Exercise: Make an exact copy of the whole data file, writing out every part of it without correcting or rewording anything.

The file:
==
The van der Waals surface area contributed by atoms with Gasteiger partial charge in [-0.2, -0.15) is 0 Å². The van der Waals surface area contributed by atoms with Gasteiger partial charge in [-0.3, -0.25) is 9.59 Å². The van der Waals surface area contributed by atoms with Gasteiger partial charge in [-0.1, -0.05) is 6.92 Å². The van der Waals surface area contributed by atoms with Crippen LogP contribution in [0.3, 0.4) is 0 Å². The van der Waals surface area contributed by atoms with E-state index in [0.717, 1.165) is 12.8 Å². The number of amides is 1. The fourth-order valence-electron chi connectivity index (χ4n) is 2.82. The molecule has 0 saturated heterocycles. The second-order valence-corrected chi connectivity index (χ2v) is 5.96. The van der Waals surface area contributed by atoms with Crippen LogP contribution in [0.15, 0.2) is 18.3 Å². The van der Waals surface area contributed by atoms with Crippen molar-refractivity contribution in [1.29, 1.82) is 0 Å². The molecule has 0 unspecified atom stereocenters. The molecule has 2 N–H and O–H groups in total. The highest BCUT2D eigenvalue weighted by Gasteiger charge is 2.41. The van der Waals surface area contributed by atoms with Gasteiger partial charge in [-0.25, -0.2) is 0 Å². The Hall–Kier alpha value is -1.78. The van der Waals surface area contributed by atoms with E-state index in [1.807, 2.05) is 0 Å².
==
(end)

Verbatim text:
The van der Waals surface area contributed by atoms with Gasteiger partial charge in [-0.2, -0.15) is 0 Å². The van der Waals surface area contributed by atoms with Gasteiger partial charge in [-0.3, -0.25) is 9.59 Å². The van der Waals surface area contributed by atoms with Gasteiger partial charge in [-0.1, -0.05) is 6.92 Å². The van der Waals surface area contributed by atoms with Crippen LogP contribution in [0.3, 0.4) is 0 Å². The van der Waals surface area contributed by atoms with E-state index in [0.717, 1.165) is 12.8 Å². The number of amides is 1. The fourth-order valence-electron chi connectivity index (χ4n) is 2.82. The molecule has 0 saturated heterocycles. The second-order valence-corrected chi connectivity index (χ2v) is 5.96. The van der Waals surface area contributed by atoms with Crippen LogP contribution in [0.15, 0.2) is 18.3 Å². The van der Waals surface area contributed by atoms with Crippen molar-refractivity contribution in [1.29, 1.82) is 0 Å². The molecule has 0 unspecified atom stereocenters. The molecule has 2 N–H and O–H groups in total. The highest BCUT2D eigenvalue weighted by Gasteiger charge is 2.41. The van der Waals surface area contributed by atoms with Gasteiger partial charge in [-0.25, -0.2) is 0 Å². The Hall–Kier alpha value is -1.78. The van der Waals surface area contributed by atoms with E-state index in [1.807, 2.05) is 0 Å².